Are Bug Bombs Effective?

You may have seen them in the aisle near the laundry soap, by pest traps—or on TV. And you’ve probably started thinking about how many roaches you’ve seen around your house lately. So it seems like a great idea to buy some bug bombs and get rid of those pests once and for all! But, how effective are they?

How do you use a bug bomb? The first thing you need to do is find the right product. While some are designed for indoor use only, others can be used both indoors and outdoors.

What do Bug Bombs Do?

Bug bombs, pest foggers, automatic saturators… whatever you want to call them (we prefer the term “fogger”), they all work on the same principle: a pressurized canister releases an insecticide when opened. The idea is that a person who wants to rid his home of bugs destroys the creatures by creating an environment in which they cannot survive.

The product is typically marketed as a way to kill cockroaches, ants and other household pests. It can also be used to control fleas on pets, but there are several downsides that make it an inferior choice when compared to other methods of insect control.

Are They Safe?

Because this product releases poisonous gas when used, it is important not to inhale the fumes. If misused, the chemicals can damage furniture and fabrics. It is also important to not use a product that has been subjected to heat, as this can cause it to release more fumes than usual. If you do not have a ventilator in place, it is best to wait until the room has aired out before moving furniture back into position.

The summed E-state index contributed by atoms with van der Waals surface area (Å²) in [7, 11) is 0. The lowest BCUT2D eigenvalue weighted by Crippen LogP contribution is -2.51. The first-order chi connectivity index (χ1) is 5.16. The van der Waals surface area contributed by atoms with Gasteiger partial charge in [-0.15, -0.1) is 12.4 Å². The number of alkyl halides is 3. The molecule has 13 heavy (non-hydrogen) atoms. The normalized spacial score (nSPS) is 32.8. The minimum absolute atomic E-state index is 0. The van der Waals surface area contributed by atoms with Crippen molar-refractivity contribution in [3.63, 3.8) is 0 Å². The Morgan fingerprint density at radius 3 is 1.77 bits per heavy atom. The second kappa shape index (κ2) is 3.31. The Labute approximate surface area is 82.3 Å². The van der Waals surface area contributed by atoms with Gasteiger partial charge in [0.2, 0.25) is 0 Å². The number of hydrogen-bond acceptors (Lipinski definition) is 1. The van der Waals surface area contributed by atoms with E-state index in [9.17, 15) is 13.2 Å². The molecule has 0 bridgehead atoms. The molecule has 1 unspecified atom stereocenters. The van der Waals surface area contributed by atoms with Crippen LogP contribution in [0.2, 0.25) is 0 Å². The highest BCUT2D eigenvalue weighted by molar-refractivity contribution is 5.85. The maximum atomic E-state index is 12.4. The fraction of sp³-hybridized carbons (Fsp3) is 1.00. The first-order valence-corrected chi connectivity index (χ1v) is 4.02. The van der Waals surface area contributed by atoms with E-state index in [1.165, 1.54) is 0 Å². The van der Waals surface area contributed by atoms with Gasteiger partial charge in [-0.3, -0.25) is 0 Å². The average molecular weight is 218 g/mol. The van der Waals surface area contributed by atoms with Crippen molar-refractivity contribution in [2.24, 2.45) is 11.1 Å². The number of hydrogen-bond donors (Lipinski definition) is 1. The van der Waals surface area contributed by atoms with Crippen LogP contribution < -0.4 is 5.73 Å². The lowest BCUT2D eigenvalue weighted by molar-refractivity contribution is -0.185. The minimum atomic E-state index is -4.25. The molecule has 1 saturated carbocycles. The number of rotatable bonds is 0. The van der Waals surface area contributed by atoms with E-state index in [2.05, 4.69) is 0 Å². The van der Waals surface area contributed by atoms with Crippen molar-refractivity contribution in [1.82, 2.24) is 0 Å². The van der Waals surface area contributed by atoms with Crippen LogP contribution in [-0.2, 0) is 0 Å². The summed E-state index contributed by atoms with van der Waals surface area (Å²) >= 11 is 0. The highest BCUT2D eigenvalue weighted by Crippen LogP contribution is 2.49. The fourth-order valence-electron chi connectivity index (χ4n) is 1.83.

Bug bombs are flammable, especially when used in large concentrations or small spaces—such as the average apartment. Pets may be particularly vulnerable to damage by bug bombs.

Do They Actually Work?

The bug bomb is a fantastic idea, but unfortunately the truth about its effectiveness may be disappointing. Most pests are intelligent creatures as well as small—which means they’ll probably survive to annoy us another day! While bug bombs are effective against some pests, they don’t work for everything. The only way to be sure that your home is truly free of pests is to call in an exterminator.

The poison doesn’t travel under furniture, so you don’t have to worry about getting it into cracks. If you use a bug bomb, make sure your house is properly sealed. Pests can get in through tiny cracks and crevices, so make sure you seal them up before using the bug bomb.

Alternatives to the Bug Bomb

Bug bombs are designed to work in small, enclosed spaces like storage units. But they won’t do the trick at home; you have to target the pests’ environment instead—remove clutter and reduce moisture levels (clean up spills right away), as well as keeping food sealed so it doesn’t attract ants or other critters. Otherwise, finding a credible exterminator is probably your best bet for pest removal.

If you’ve got a pest issue that won’t go away, skip the bug bomb. Call Consolidated Pest Control instead!

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